4. Using the .Tag property when validating Can looping thru the form controls also be used for validation? IÆd say yes. The requirements of the control, form and application should determine how to validate your system, but IÆll have a go at a limited function that could be a starting point for a general validation routine.One of the methods of validation that I really dislike, is the type where a message box pops up per each control not meeting the criterion, and youÆll have to ôclick thruö umpteen boxes to be able to correct. I would really like to know which controls not meeting which criterion, presented in a user friendly way in a form or message box.
The following sample assumes unbound controls, but can be used also on bound controls. Just remember that when a control bound to for instance a date field or a numeric field doesnÆt contain a valid date or number, then one of the form errors will probably pop up. Depending on setup of other events, this routine would then probably not be invoked before the value in the control meets the requirements of the underlying field. IÆll limit it to only controls bound to or ôdesignedö for Text and Dates. The general principles for expanding on the routine should still be there (I hope). In this case, IÆd say the forms Before Update event would probably be a reasonable event to place the call.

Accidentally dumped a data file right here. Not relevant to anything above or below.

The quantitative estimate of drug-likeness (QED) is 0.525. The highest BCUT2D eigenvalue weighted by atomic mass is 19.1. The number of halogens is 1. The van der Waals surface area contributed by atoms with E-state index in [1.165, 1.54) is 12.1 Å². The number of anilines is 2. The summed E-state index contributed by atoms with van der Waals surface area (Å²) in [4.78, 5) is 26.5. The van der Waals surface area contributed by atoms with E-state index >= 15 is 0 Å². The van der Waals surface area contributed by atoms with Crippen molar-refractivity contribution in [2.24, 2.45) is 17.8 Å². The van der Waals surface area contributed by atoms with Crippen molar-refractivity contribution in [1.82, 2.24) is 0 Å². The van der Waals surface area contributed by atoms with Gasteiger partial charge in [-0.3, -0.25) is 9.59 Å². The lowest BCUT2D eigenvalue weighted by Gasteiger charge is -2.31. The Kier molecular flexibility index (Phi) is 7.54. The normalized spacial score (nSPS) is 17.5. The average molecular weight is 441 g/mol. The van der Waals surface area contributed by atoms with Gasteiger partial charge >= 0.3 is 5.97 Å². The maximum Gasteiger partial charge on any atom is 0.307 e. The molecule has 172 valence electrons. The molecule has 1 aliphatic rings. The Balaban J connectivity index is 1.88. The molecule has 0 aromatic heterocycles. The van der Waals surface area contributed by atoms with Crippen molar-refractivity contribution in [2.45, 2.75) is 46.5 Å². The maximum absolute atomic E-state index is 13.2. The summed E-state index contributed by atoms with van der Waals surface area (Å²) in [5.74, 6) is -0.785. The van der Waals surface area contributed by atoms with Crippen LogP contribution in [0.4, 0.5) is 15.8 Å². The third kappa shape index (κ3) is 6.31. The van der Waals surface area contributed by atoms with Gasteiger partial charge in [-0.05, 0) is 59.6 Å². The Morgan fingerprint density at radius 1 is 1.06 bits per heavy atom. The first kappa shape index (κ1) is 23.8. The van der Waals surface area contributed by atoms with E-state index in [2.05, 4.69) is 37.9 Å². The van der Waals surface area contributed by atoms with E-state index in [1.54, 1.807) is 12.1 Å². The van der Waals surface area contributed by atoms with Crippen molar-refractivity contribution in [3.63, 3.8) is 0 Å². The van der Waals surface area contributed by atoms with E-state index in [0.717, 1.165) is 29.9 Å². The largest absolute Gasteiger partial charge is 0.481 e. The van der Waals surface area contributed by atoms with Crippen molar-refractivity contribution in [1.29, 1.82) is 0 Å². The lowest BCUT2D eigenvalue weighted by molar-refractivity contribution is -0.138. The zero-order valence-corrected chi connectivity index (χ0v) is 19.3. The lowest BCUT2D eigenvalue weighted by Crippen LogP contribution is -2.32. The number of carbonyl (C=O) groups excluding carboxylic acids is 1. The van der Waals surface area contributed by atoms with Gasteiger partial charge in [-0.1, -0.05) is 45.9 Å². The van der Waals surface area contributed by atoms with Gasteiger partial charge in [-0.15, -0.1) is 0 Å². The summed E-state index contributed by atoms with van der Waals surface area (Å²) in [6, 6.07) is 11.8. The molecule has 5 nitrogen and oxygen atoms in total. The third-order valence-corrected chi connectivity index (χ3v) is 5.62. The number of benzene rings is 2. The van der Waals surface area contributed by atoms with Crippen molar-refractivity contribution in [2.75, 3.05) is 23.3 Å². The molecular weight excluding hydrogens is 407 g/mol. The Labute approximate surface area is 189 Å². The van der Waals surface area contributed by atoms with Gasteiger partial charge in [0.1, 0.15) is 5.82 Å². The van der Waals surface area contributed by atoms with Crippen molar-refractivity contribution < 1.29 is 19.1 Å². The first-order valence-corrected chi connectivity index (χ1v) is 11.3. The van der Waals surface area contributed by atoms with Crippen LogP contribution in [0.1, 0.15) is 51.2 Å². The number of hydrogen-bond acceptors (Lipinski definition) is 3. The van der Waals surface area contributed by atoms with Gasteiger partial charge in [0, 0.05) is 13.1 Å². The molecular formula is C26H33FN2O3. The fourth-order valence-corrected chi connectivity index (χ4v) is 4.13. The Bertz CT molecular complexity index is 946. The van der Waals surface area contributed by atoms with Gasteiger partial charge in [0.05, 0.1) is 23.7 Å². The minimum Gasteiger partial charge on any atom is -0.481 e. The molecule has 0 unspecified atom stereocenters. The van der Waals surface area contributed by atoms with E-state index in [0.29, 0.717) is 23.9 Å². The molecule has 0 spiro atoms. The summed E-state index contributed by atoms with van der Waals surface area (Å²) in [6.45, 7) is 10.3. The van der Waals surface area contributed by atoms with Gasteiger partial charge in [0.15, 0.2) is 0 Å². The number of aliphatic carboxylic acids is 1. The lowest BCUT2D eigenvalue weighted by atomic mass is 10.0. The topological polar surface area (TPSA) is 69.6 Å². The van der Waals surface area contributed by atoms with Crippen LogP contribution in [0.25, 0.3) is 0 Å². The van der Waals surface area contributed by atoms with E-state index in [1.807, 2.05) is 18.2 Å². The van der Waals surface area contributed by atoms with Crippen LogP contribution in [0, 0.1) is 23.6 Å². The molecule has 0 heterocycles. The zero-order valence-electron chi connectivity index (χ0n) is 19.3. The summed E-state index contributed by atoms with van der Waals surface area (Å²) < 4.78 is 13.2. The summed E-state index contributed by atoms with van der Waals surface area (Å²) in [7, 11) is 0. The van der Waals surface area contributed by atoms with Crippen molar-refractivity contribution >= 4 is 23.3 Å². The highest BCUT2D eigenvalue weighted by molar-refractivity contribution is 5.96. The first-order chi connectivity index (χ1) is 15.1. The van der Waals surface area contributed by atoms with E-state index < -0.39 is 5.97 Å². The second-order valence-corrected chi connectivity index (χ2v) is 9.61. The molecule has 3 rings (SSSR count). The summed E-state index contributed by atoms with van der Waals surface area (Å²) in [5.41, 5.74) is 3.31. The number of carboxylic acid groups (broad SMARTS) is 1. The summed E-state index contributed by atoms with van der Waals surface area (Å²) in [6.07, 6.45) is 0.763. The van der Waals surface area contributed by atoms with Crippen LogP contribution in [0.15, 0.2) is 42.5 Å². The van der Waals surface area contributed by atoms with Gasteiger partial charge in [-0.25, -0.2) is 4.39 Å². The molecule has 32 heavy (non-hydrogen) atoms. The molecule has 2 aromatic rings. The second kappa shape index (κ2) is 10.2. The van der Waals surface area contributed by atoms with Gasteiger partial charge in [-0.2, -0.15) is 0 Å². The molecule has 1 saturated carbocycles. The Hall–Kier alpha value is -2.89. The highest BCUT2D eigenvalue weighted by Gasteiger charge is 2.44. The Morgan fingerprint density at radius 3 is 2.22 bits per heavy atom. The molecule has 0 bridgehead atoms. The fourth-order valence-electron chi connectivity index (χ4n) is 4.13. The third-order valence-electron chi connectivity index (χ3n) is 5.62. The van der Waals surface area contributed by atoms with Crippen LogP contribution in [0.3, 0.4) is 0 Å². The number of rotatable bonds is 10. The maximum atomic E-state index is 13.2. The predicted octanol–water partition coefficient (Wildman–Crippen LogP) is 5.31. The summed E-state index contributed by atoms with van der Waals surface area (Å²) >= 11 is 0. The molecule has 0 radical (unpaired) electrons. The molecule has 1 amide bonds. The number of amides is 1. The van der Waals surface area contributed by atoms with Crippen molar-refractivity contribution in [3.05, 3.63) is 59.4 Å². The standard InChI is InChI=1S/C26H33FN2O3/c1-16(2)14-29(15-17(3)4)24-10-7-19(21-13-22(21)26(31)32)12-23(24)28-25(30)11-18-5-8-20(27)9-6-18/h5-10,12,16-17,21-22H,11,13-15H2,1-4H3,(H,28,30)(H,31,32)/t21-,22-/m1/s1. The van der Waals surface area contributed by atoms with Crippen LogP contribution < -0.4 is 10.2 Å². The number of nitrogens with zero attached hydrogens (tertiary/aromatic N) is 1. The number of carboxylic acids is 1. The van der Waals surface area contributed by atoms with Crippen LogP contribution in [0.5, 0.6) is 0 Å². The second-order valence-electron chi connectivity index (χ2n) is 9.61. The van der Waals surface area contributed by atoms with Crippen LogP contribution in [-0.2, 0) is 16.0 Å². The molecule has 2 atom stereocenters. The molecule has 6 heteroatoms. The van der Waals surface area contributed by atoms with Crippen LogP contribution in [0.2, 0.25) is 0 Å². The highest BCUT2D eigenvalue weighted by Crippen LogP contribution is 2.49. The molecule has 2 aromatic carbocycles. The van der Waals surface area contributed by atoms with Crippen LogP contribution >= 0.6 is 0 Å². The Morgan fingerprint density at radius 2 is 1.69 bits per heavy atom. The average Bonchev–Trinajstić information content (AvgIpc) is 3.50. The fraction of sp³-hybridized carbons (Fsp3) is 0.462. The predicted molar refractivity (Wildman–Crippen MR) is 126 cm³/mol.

Now, as a developer, IÆm using a naming convention on all my objects that would probably confuse the user more than inform (no spaces, abbreviationsà). So how does one provide a general routine with the needed information? Again, the answer might just be the .Tag property.
What information would a general routine need? The name of the control (in a user friendly way), the datatype it should be evaluated against (would be important at least when using unbound controls).
LetÆs say that among all the controls on the form, two controls need validation. txtLName and txtStDate. For only those two controls, specify the .Tag property from the forms design view.
Here IÆll also add a little parameter. True or False, which in the routine will determine whether whatÆs displayed to the user is the text in the .Tag property, or what is found in the controls attached label, if it exists.
txtLName: Last name;Text;True txtStDate: Start Date;Date;False
Using semicolon (;) to separate the arguments, and within the function, using the Split function available for versions 2000+ of access (for previous versions, check out the ôreplacementö functions in RickSprÆs faq FAQ705-4342)
Call it for instance like this:
Dim strMsg As String strMsg = rvsValidate(Me) If Len(strMsg) > 0 Then strMsg = "There where some errors..." & vbNewLine & vbNewLine & _ strMsg & & vbNewLine & vbNewLine & "Please correct" MsgBox strMsg, , "Some validation errors..." End If